Wednesday, October 24, 2012

Another labyrinth

This morning, Donna and I walked another labyrinth.  This time, I was silent and Donna took a photo of me walking along after she had finished.  This is behind Burks United Methodist Church, which is about a mile from where we live, yet I didn't know it was there.

When I posted details on my book blog about walking the labyrinth at St. Paul's Episcopal Church in downtown Chattanooga, I got lots of comments.  Debra, a new friend I met a few months ago, left a comment with locations of several labyrinths in the Chattanooga area:
"Come walk the Labyrinth at Burks UMC.  It's in the back of the property.   It's open 24/7.  It's in the grass.  There are benches inside to sit down upon and benches on the exterior (there is a walking path along the exterior).   There used to be a holder with explanation, but the holder disappeared.  The literature is inside the church currently."
Before lunch, we drove to the church and found the labyrinth near where pre-school children were enjoying the outdoors.  Although we didn't go inside looking for the literature, we attracted the attention of a half dozen children who came to the fence near where we parked and waved at us.  That's my dark green Suburu Outback in the photo with the children in the distance, beyond one of the benches.
The pathway is made of chipped wood between grassy borders, and I saw lots of teensy-tiny mushrooms, some even in the middle of the path.  These along the path's edge are practically gigantic, compared to some I noticed.  I found the unevenness of the path disconcerting, probably because my bifocals blurred the leaves, woodchips, and mushrooms.  I felt myself sway a time or two, but Donna likes this labyrinth much more than the one in St. Paul's courtyard.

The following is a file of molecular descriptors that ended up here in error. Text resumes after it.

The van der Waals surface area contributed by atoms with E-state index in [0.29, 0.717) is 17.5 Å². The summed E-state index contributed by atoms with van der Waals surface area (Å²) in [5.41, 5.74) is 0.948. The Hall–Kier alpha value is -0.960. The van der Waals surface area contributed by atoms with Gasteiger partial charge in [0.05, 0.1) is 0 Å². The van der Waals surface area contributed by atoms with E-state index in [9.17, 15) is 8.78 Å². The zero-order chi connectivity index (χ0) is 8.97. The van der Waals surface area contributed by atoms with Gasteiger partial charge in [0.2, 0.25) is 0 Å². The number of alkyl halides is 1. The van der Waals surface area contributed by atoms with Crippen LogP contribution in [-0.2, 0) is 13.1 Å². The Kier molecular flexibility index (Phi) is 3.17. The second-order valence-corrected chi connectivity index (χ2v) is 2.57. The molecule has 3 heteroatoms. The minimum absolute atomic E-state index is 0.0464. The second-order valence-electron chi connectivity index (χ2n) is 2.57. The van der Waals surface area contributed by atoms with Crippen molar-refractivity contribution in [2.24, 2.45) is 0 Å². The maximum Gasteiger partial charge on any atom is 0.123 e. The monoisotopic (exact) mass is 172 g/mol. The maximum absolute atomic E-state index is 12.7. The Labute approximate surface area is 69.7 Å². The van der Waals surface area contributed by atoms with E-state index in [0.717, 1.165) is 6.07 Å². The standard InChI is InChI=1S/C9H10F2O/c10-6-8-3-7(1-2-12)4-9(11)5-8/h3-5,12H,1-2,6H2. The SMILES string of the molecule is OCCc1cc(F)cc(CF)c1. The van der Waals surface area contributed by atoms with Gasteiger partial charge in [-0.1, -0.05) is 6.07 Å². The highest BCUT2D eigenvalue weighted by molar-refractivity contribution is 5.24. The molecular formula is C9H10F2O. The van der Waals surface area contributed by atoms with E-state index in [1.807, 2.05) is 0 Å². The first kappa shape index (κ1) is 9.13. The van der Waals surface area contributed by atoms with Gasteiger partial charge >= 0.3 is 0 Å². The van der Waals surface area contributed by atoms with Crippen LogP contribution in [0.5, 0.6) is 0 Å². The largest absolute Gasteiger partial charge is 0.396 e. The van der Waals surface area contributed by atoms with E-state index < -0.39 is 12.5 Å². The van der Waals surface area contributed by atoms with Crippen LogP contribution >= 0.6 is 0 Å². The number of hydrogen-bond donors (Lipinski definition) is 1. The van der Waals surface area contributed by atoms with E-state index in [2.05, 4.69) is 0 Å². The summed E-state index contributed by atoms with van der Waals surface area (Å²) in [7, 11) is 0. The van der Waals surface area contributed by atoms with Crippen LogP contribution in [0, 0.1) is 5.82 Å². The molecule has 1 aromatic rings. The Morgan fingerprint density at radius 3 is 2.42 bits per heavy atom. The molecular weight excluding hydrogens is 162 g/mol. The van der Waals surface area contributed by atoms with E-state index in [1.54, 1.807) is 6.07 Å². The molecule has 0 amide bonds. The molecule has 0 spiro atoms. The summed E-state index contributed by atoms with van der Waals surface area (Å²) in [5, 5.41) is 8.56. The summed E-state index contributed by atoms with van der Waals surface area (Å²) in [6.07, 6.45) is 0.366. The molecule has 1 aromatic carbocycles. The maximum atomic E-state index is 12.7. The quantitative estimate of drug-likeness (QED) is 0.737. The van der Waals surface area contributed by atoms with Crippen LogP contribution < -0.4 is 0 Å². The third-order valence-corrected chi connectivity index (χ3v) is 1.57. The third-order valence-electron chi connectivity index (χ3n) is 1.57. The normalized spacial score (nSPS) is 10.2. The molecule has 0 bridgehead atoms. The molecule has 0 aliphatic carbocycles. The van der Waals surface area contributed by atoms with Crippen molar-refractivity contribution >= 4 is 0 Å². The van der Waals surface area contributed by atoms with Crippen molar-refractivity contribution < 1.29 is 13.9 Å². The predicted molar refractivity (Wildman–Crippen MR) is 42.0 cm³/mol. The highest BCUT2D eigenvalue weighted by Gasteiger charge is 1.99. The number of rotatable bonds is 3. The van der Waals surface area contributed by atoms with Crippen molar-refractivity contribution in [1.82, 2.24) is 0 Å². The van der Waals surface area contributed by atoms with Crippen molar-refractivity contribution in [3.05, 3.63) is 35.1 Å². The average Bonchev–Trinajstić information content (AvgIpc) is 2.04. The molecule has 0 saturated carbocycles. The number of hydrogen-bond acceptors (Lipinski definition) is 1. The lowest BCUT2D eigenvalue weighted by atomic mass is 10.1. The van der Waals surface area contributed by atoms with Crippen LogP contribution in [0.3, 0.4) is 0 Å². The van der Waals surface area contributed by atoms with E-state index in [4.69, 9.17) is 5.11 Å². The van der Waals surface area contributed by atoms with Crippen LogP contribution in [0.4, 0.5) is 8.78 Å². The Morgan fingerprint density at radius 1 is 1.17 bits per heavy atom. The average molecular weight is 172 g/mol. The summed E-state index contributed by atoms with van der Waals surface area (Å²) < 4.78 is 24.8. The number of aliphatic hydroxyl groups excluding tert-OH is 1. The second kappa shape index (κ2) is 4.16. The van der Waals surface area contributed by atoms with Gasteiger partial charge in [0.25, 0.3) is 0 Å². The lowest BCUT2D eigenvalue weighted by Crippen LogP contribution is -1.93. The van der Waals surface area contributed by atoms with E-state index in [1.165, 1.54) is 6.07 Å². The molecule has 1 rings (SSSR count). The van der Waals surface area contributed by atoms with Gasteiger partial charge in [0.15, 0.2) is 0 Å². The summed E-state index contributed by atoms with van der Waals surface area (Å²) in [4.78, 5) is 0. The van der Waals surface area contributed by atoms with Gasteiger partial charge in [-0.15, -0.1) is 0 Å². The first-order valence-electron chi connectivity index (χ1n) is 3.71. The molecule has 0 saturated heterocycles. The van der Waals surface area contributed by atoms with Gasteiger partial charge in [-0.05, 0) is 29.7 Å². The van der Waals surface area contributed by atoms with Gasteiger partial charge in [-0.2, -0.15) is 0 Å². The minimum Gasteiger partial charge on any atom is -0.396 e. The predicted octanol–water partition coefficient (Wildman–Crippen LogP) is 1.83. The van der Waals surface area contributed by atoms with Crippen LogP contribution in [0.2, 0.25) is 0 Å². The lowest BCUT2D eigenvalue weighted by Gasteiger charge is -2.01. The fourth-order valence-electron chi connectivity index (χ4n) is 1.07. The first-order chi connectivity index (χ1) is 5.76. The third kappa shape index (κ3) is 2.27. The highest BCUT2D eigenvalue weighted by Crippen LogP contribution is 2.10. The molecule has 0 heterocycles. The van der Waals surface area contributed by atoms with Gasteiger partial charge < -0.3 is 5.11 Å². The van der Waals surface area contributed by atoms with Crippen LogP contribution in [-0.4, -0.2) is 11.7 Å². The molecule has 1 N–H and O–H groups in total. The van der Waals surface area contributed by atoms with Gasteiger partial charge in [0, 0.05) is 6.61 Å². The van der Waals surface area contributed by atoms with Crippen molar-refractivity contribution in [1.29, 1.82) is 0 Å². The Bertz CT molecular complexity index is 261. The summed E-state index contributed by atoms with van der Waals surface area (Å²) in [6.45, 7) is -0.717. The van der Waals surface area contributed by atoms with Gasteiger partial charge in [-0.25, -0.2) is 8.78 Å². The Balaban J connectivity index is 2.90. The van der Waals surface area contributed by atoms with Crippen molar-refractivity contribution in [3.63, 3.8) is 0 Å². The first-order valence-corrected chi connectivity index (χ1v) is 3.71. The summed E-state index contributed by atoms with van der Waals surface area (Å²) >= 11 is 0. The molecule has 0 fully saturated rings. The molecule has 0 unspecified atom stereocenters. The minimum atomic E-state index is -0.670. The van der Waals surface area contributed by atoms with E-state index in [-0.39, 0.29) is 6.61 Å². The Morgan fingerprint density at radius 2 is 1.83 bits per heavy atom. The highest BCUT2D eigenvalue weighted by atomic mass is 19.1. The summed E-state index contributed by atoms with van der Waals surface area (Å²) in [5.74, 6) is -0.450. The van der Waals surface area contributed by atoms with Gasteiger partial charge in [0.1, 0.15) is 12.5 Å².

(For some reason, only some of the pictures will enlarge twice when you double-click on them.  If it works for you, you can see the uneven paths between grass.)

Tuesday, October 23, 2012

Chapter 12. Worship

The Rev. Danny Gulden, senior pastor at Sandy Springs Christian Church (Disciples of Christ), breaks bread during the worship service on September 16, 2012.  That was the last day of the weekend seminar led at his church by Diana Butler Bass, who preached that morning.  At that window beyond him, you can see music stands for the band that played that day.  To the right is a cross behind the lectern and the pulpit (almost out of sight at the right).

This large cross outside the sanctuary has a variety of mosaics.  Donna, who went with me that weekend, especially liked the symbolism of the clasped hands on the crossbar at the left.  I like the dove representing the Spirit.  To see the images better, click to enlarge photos.

1.  Share frankly your opinion about worship in your current congregation.

2.  Share with the group an experience where you felt the "quarter-second of awe and wonder" as described by Pastor Eric Elnes.

3.  Of the worship experiences described in this chapter, which one most intrigues you?  Why?

Monday, October 22, 2012

Chapter 11. Justice